Browsing the last 40 years of the European Journal of Political Research (don’t ask why!) I noticed this bit about political scientists, jurists, and constitution.  I’ve tried to make the same point here before but Maurice Duverger (1980) does it far more elegantly than I have:

It is not usual for political scientists to construct analytical models defined initially by constitutions. However, no-one would dream of  watching a game of football or of bridge without taking into account the rules of the game. They constitute a fundamental aspect of the players’ strategy and tactics, the framework of which they define.  Jurists have obscured this deep nature of constitutions by considering them as sacred texts, capable of only one interpretation, which would be “true”, while the others were “false”. What I mean of course is that each commentator believes his interpretation – which differs from that of his colleagues ~ to be the only true one. In actual fact, the interpretation of a constitution cannot be separated from the interrelationship of political forces to which it is applied. If the interrelationship varies, the structure and functioning of the form of government established by the constitution vary at the same time.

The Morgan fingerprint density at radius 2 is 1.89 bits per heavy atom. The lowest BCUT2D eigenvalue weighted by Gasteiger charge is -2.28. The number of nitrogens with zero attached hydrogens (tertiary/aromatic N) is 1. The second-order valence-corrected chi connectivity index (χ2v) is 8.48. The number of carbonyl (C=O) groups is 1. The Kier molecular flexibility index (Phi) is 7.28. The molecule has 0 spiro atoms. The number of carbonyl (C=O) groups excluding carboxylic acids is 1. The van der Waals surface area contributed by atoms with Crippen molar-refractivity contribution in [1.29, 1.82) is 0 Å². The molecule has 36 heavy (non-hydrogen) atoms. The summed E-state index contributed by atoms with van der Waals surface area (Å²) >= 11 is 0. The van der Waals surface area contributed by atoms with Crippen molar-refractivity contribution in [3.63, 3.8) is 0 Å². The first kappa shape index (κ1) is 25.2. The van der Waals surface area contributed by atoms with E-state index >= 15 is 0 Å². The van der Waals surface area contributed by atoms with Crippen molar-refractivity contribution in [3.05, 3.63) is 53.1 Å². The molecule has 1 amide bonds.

One implication of Duverger’s claims that is relevant in the context of writing a new constitution is that the effects of institutions vary with the political forces that operate within it – but the institutions themselves, perhaps especially the electoral system, affect the `political forces’.  As far as I can tell there has been very little consideration of these issues in the debate over the new constitution – including in the constitutional council – in large part because the authors of the proposals share the naive view that constitutions have one correct interpretation rather than setting the basic rules of the game that the political actors will try to manipulate to their advantage.

Duverger, Maurice (1980). “A New Political System Model: Semi-Presidential Government” European Journal of Political Research  8: 165-187.